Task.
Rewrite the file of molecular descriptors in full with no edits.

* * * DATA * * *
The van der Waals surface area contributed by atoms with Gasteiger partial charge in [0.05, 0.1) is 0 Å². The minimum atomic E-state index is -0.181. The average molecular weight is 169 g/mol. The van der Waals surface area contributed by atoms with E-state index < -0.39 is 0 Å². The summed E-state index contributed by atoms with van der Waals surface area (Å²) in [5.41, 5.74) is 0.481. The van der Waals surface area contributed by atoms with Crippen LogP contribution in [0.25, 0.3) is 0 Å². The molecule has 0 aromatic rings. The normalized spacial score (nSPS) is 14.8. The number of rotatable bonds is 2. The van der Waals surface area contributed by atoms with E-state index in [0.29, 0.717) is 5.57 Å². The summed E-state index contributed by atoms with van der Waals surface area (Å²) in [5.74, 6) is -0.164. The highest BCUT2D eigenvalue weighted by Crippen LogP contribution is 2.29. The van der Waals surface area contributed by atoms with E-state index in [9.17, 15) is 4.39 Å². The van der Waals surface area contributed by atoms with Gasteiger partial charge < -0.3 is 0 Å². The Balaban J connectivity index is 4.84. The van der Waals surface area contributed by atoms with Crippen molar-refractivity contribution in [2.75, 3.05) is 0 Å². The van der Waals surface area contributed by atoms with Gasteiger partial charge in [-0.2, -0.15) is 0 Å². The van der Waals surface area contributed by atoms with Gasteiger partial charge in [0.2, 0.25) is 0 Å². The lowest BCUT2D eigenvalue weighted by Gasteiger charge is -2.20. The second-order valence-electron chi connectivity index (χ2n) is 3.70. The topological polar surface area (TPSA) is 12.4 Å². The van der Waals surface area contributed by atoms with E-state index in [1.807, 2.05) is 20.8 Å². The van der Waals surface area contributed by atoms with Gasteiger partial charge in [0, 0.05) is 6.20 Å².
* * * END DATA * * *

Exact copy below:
The van der Waals surface area contributed by atoms with Gasteiger partial charge in [0.05, 0.1) is 0 Å². The minimum atomic E-state index is -0.181. The average molecular weight is 169 g/mol. The van der Waals surface area contributed by atoms with E-state index < -0.39 is 0 Å². The summed E-state index contributed by atoms with van der Waals surface area (Å²) in [5.41, 5.74) is 0.481. The van der Waals surface area contributed by atoms with Crippen LogP contribution in [0.25, 0.3) is 0 Å². The molecule has 0 aromatic rings. The normalized spacial score (nSPS) is 14.8. The number of rotatable bonds is 2. The van der Waals surface area contributed by atoms with E-state index in [0.29, 0.717) is 5.57 Å². The summed E-state index contributed by atoms with van der Waals surface area (Å²) in [5.74, 6) is -0.164. The highest BCUT2D eigenvalue weighted by Crippen LogP contribution is 2.29. The van der Waals surface area contributed by atoms with E-state index in [9.17, 15) is 4.39 Å². The van der Waals surface area contributed by atoms with Gasteiger partial charge < -0.3 is 0 Å². The Balaban J connectivity index is 4.84. The van der Waals surface area contributed by atoms with Crippen molar-refractivity contribution in [2.75, 3.05) is 0 Å². The van der Waals surface area contributed by atoms with Gasteiger partial charge in [-0.2, -0.15) is 0 Å². The van der Waals surface area contributed by atoms with Gasteiger partial charge in [0.2, 0.25) is 0 Å². The lowest BCUT2D eigenvalue weighted by Gasteiger charge is -2.20. The second-order valence-electron chi connectivity index (χ2n) is 3.70. The topological polar surface area (TPSA) is 12.4 Å². The van der Waals surface area contributed by atoms with E-state index in [1.807, 2.05) is 20.8 Å². The van der Waals surface area contributed by atoms with Gasteiger partial charge in [0, 0.05) is 6.20 Å².